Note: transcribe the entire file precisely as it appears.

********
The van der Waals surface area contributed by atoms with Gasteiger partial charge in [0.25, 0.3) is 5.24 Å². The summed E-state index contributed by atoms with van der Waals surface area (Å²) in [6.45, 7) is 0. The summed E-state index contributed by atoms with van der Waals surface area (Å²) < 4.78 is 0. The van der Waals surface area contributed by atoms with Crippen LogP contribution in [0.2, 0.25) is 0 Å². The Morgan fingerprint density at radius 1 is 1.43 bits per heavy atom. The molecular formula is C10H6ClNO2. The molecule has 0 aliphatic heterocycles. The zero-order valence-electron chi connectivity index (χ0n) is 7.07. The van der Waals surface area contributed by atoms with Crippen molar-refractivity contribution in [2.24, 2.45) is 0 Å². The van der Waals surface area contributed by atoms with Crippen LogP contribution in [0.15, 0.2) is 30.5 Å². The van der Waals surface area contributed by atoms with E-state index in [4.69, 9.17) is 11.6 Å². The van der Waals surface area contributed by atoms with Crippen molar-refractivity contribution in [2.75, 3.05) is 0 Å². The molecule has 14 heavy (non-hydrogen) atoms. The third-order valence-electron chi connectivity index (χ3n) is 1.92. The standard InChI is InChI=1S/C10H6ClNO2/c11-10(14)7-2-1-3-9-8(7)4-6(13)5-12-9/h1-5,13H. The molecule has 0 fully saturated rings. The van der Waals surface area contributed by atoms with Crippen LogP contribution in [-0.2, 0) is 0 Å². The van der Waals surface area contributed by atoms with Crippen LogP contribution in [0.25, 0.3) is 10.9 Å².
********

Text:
The van der Waals surface area contributed by atoms with Gasteiger partial charge in [0.25, 0.3) is 5.24 Å². The summed E-state index contributed by atoms with van der Waals surface area (Å²) in [6.45, 7) is 0. The summed E-state index contributed by atoms with van der Waals surface area (Å²) < 4.78 is 0. The van der Waals surface area contributed by atoms with Crippen LogP contribution in [0.2, 0.25) is 0 Å². The Morgan fingerprint density at radius 1 is 1.43 bits per heavy atom. The molecular formula is C10H6ClNO2. The molecule has 0 aliphatic heterocycles. The zero-order valence-electron chi connectivity index (χ0n) is 7.07. The van der Waals surface area contributed by atoms with Crippen molar-refractivity contribution in [2.24, 2.45) is 0 Å². The van der Waals surface area contributed by atoms with Crippen LogP contribution in [0.15, 0.2) is 30.5 Å². The van der Waals surface area contributed by atoms with E-state index in [4.69, 9.17) is 11.6 Å². The van der Waals surface area contributed by atoms with Crippen molar-refractivity contribution in [2.75, 3.05) is 0 Å². The molecule has 14 heavy (non-hydrogen) atoms. The third-order valence-electron chi connectivity index (χ3n) is 1.92. The standard InChI is InChI=1S/C10H6ClNO2/c11-10(14)7-2-1-3-9-8(7)4-6(13)5-12-9/h1-5,13H. The molecule has 0 fully saturated rings. The van der Waals surface area contributed by atoms with Crippen LogP contribution in [-0.2, 0) is 0 Å². The van der Waals surface area contributed by atoms with Crippen LogP contribution in [0.25, 0.3) is 10.9 Å².